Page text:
Chanel Miller was attacked by a stranger. She was interrogated by police, invaded by medical professionals, ripped apart on the internet, and disrespected in the courtroom.  After the case, Miller wrote "My independence, natural joy, gentleness, and steady lifestyle I had been enjoying became distorted beyond recognition. I became closed off, angry, self-deprecating, tired, irritable, empty.” After years of harm, Chanel Miller is here anyway.


Chanel Miller is not a victim. 


Though we use the term “victim” to elaborate that someone was harmed by violence to reflect legal literature, we don’t have to. As someone who has surpassed incredible pain and violence, a traumatizing and draining case, and mass amounts of abuse from the public, Chanel Miller is a survivor. Anyone who has experienced sexual violence, whether it be harassment, assault, or rape, is a survivor. 


Every survivor has different needs and desires for how they want to respond to their violence. Many survivors do not want the option of seeing their attacker, and for those survivors responding to a violent illegal crime, pursuing legal charges is entirely valid. There are also hoards of reasons why survivors do not report, which is an entirely different paper to write. For Chanel Miller, court was how she wanted to respond to violence. 


How to Act


California has already responded. Though the trial was held years earlier,  California voters stood with Ms. Miller in recalling Judge Aaron Persky in 2018. Judge Persky was the first judge in California to be recalled since 1932. The campaign to recall Dauber was spearheaded by Michele Dauber, a professor at Stanford Law school. She said to CNN, “Many victims of sexual violence are subjected to the same terrible treatment by courts and universities that Ms. Miller experienced.” Dauber is right, sexual assault in a university setting is mismanaged on every level.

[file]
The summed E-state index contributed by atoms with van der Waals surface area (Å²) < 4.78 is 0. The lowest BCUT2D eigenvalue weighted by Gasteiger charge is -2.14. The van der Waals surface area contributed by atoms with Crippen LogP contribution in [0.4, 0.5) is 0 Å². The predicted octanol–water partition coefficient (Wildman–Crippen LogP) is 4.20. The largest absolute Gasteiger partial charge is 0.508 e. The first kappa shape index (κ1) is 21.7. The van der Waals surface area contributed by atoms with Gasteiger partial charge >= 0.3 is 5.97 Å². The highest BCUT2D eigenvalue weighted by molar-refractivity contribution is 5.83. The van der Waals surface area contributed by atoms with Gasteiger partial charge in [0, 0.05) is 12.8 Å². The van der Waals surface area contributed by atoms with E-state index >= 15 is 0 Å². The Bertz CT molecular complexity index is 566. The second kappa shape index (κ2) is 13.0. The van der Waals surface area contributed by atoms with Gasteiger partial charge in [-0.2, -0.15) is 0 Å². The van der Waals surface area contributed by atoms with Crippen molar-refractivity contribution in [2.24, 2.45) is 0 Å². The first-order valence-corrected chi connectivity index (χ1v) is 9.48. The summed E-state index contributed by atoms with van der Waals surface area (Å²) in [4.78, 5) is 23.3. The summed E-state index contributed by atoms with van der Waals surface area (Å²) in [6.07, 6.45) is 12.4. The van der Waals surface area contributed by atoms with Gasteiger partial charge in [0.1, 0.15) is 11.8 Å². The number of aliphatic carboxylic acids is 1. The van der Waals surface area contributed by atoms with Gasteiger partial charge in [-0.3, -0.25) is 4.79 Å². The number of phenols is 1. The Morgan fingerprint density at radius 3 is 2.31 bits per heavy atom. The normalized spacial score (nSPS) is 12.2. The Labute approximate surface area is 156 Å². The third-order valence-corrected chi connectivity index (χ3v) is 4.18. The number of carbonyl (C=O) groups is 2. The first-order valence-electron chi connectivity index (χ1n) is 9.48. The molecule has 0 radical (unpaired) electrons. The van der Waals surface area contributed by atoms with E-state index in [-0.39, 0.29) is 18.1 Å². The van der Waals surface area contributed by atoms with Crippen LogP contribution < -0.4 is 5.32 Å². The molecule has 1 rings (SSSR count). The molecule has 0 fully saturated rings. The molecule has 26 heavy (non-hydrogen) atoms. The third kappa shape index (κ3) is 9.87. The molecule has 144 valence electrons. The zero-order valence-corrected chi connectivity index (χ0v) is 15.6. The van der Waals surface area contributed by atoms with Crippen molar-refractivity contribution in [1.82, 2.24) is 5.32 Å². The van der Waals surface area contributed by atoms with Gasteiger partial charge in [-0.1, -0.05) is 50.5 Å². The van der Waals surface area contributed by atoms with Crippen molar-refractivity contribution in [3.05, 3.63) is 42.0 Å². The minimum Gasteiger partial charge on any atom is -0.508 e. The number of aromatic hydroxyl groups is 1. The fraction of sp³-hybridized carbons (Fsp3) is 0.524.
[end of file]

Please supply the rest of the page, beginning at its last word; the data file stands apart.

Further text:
University students can hold their schools accountable for mismanaging reported sexual assault. Legally, universities have to have a Title IX office and coordinator. However, coordinators have dozens of hoops to jump through to care for a survivor. If survivors report to the university instead of the police, cases can be silenced to protect the future of the aggressor. We can do better than responding to sexual violence: we can advocate for it to never happen in the first place. We can start with advocating for clear, enthusiastic, sober consent amongst our friends and peers. We can also support programs and initiatives for safer sex, healthy relationships, and a more cooperative and survivor-focused framework to sexual assault and rape.


We can show up for survivors. We can read Chanel Miller’s book, engage with her narrative, and hear her story. We can vote out sexism and vote in judges, alderpeople, mayors, and congresspeople that advocate for survivors. 


We can heal. 

Founder and former Campus Correspondent for the Her Campus chapter at Saint Louis University. Graduating in May 2020 with degrees in Public Health and Women's and Gender Studies. Committed to learning about and spreading awareness for a more self-aware public health field, intersectional feminism, and college radio. Retweet this bio and enter a drawing for a free smartphone!